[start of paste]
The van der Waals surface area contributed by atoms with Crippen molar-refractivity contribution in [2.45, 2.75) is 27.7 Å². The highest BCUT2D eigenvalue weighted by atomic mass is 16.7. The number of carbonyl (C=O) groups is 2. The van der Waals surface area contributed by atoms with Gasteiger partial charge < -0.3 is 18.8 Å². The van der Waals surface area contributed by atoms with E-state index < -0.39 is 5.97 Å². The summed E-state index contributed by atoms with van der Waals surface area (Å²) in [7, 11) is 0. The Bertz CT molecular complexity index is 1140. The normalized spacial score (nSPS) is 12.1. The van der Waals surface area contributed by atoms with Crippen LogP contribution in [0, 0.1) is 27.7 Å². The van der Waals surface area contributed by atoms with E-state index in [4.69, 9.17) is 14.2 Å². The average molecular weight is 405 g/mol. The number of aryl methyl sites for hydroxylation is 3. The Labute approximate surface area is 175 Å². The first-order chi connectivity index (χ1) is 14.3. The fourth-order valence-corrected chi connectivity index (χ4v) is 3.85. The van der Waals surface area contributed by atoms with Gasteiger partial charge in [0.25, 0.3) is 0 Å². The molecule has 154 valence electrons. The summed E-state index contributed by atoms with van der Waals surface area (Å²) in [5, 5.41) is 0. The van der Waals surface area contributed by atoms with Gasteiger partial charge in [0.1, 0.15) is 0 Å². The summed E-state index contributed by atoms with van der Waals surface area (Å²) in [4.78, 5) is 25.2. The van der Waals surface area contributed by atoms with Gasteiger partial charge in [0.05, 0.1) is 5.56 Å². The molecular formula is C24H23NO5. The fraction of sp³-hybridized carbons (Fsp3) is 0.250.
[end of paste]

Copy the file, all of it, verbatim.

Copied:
The van der Waals surface area contributed by atoms with Crippen molar-refractivity contribution in [2.45, 2.75) is 27.7 Å². The highest BCUT2D eigenvalue weighted by atomic mass is 16.7. The number of carbonyl (C=O) groups is 2. The van der Waals surface area contributed by atoms with Gasteiger partial charge < -0.3 is 18.8 Å². The van der Waals surface area contributed by atoms with E-state index < -0.39 is 5.97 Å². The summed E-state index contributed by atoms with van der Waals surface area (Å²) in [7, 11) is 0. The Bertz CT molecular complexity index is 1140. The normalized spacial score (nSPS) is 12.1. The van der Waals surface area contributed by atoms with Crippen LogP contribution in [0, 0.1) is 27.7 Å². The van der Waals surface area contributed by atoms with E-state index in [4.69, 9.17) is 14.2 Å². The average molecular weight is 405 g/mol. The number of aryl methyl sites for hydroxylation is 3. The Labute approximate surface area is 175 Å². The first-order chi connectivity index (χ1) is 14.3. The fourth-order valence-corrected chi connectivity index (χ4v) is 3.85. The van der Waals surface area contributed by atoms with Gasteiger partial charge in [0.25, 0.3) is 0 Å². The molecule has 154 valence electrons. The summed E-state index contributed by atoms with van der Waals surface area (Å²) in [5, 5.41) is 0. The van der Waals surface area contributed by atoms with Gasteiger partial charge in [0.1, 0.15) is 0 Å². The summed E-state index contributed by atoms with van der Waals surface area (Å²) in [4.78, 5) is 25.2. The van der Waals surface area contributed by atoms with Gasteiger partial charge in [0.05, 0.1) is 5.56 Å². The molecular formula is C24H23NO5. The fraction of sp³-hybridized carbons (Fsp3) is 0.250.